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stores our souls, and leads us in the paths of righteousness for his name's sake.
2. Since fallen man is corrupt and perverse; since his natural inclinations, if not checked in their operation, will infallibly lead him, under some form or other, into the vanities of the world and the sins of the flesh; and since it is the great purpose of the Christian system to recover him from this lost condition, and to bring him into conformity with the will of God, we may rest assured that the true voice of Christ in the heart will conduct us in the path of daily self-denial. And such, undoubtedly, is the experience of all those persons who have committed themselves to the guidance of this inward Monitor. They find that he leads them through the "strait gate," and by the “narrow way,” and that, in order to follow him, it is indispensably necessary for them to resist their own desires, and to mortify those perverted selfish principles which constitute the character of the natural man.
When our Lord declared that, if any man would come after him, he must take
his cross and follow him—(the cross being the instrument employed for the infliction of capital punishment)-he might perhaps intend to impress upon his immediate followers that, in order to be his disciples, they must be willing even to die for his name's sake. Such a doctrine was well adapted to the circumstances in which these persons were placed: but, in that spiritual sense of which our Lord's words are obviously capable, it will be found to coincide with the experience of every real Christian. None can follow the Lamb whithersoever he goeth,” without being conformed to his sufferings -without bearing about in the body the dying of the Lord Jesus—without dying themselves to the lusts of the world, the sins of the flesh, and the pride of life. “We are buried with Christ by baptism unto death,
that, like as Christ was raised up from the dead by the glory of the Father, even so we also should walk in newness of life;" Rom. vi, 5. But let us not fear this death, or shrink from the cross of Christ: He who imposes it, in order to our highest good, will render it more than tolerable; and it is the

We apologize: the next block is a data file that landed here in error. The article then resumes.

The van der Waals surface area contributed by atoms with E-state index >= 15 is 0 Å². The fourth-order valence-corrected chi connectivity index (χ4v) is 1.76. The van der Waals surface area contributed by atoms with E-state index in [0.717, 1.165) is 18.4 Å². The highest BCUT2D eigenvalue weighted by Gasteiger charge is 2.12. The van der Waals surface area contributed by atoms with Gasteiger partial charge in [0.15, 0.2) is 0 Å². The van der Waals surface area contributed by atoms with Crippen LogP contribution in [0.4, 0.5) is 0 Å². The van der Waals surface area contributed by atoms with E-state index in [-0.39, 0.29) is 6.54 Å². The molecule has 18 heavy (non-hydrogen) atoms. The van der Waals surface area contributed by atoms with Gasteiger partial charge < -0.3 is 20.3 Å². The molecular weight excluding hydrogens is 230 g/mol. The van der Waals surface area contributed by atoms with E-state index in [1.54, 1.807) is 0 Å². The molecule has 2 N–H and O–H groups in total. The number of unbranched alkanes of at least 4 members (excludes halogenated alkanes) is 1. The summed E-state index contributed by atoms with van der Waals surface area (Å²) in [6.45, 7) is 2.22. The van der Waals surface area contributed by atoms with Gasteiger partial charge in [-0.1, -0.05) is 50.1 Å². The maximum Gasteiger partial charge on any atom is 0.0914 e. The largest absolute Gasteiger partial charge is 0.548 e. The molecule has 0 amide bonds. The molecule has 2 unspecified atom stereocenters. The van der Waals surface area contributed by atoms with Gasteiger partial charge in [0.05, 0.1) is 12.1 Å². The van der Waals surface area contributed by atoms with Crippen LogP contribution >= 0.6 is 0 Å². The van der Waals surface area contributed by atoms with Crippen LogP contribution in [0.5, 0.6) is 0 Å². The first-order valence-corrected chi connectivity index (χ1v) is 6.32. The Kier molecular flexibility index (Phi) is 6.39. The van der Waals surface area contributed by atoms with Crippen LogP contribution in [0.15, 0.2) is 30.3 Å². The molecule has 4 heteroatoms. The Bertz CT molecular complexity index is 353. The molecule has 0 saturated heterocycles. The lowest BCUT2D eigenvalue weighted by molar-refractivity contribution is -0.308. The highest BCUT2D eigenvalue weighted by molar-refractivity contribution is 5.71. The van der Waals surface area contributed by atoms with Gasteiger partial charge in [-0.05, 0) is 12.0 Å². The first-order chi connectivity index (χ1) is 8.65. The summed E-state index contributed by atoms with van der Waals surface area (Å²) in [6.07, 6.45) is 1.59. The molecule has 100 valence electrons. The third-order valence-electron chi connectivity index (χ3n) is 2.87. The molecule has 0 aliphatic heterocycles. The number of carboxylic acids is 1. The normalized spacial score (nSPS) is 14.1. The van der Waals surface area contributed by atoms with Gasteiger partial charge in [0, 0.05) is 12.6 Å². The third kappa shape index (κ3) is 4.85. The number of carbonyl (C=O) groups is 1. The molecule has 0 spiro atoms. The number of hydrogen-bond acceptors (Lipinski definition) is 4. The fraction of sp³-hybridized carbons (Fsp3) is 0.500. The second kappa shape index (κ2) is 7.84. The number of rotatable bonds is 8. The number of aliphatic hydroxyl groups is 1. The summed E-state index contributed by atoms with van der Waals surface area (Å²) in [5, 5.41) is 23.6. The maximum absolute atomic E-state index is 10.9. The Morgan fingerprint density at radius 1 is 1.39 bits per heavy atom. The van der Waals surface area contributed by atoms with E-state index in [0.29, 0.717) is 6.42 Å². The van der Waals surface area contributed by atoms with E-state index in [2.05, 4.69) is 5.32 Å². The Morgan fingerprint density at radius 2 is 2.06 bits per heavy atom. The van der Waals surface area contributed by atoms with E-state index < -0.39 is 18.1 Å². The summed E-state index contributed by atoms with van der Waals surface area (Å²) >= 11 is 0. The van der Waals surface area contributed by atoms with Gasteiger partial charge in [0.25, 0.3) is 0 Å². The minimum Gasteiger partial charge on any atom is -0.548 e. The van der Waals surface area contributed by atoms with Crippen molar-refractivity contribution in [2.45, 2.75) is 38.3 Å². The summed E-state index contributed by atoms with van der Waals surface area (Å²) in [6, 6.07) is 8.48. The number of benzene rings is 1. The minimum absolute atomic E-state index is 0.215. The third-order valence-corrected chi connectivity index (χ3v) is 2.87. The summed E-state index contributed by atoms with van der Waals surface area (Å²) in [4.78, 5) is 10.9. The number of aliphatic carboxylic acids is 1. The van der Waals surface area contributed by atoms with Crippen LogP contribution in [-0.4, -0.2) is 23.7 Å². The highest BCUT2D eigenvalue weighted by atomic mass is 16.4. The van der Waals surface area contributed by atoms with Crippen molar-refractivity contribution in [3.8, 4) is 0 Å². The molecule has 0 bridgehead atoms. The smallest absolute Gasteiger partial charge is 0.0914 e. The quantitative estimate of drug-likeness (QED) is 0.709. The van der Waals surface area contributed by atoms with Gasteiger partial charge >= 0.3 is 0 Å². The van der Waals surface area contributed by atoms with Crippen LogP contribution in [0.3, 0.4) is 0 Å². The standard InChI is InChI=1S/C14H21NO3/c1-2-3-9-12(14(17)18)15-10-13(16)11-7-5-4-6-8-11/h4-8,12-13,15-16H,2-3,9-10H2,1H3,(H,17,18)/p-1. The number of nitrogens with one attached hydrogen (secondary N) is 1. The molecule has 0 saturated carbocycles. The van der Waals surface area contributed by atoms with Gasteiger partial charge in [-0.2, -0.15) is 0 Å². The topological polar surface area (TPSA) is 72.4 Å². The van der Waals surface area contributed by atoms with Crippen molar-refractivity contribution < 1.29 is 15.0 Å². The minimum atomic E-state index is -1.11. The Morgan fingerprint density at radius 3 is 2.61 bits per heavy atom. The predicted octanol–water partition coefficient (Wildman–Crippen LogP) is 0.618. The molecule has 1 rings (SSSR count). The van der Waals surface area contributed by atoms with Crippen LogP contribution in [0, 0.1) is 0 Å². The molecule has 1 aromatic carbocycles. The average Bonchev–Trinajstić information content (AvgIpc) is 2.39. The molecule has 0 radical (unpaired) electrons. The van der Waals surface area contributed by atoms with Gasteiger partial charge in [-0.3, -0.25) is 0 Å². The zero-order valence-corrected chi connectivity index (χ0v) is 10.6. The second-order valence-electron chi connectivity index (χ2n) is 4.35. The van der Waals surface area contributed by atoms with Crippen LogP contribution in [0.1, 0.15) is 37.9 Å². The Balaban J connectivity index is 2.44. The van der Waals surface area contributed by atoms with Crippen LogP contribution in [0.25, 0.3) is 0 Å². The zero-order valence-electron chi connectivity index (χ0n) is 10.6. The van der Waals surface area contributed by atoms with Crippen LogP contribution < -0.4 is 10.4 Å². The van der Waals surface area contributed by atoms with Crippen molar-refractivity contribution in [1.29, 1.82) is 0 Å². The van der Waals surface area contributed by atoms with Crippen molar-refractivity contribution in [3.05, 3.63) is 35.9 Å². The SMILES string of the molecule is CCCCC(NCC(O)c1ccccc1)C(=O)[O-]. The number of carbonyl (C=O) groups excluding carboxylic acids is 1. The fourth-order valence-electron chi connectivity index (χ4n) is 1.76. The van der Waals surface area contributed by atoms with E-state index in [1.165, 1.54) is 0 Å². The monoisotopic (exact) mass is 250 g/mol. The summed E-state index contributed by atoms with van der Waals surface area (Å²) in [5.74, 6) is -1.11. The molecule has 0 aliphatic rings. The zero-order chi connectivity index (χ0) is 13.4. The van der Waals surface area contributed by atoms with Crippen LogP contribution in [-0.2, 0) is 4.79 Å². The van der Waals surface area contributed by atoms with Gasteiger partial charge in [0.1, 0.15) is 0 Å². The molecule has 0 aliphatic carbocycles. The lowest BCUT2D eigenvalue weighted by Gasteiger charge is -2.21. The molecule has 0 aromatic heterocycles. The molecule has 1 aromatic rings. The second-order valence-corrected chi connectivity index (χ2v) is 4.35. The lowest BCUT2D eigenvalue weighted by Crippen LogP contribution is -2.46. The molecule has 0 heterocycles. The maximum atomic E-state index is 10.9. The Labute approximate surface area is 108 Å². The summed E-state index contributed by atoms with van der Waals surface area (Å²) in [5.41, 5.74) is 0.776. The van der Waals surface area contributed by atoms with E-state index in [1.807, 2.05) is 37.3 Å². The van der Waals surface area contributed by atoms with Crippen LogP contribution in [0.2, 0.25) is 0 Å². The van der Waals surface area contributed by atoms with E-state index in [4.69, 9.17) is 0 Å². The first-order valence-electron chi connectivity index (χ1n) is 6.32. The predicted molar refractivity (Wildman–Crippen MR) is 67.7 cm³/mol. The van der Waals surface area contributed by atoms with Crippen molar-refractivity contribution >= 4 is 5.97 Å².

our souls who magnifies in our view the pain and difficulty of bearing it. To the dependent, simple, yet decided, Christian, the yoke of Jesus becomes easy, and his burden light.
3. Those who resist and grieve their heavenly Guide, and quench that delicate flame of light with which he condescends to visit them, gradually envelope themselves in gross darkness. They become incapable of the instructions of their Divine Monitor, and thus they continually form a lower and a lower standard respecting right and wrong. On the contrary, the Spirit of Christ, as it is closely followed and scrupulously obeyed, rectifies, illuminates, and quickens, the faculties of the conscience. Our perceptions of good and evil become more and more just and lively; and, at the same time, our apprehension of spiritual things is enlarged and strengthened. Thus is accomplished, in the experience of his followers, the promise of the Lord Jesus, that “unto every one that hath shall be given;" Matt. xxv, 29. “The path of the just is as the shining light, that shineth more and more unto the perfect day;" Prov. iv, 18.
4. Since the inward manifestations of divine light in the soul, if attended to, lead invariably into the practice of Christian virtues; and since those virtues are clearly described and enjoined in the Holy Scriptures, (especially in the New Testament,) it is plain that these two practical guides to righteousness will ever be found in accordance with one another. The law written in the book, and the law written in the
heart, have proceeded from the same Author: the only standard of both these laws is the will of God; and the former corresponds with the latter, as the image in the mirror corresponds with its original. It ought, however, to be remarked, that the written law, for the most part, consists in general directions. Now, the inward manifestations of the Spirit of Christ, while they confirm the principles on which those general directions are founded, will instruct us how to apply them in our daily walk, and under all the various circumstances and exigencies of life. For example, the outward law declares, "Thou shalt love thy neighbour as thyself.” The inward law will not only inculcate the same rule, but will point out, to the obedient followers of Christ, in what manner,
and on what occasion, this love is to be brought into action.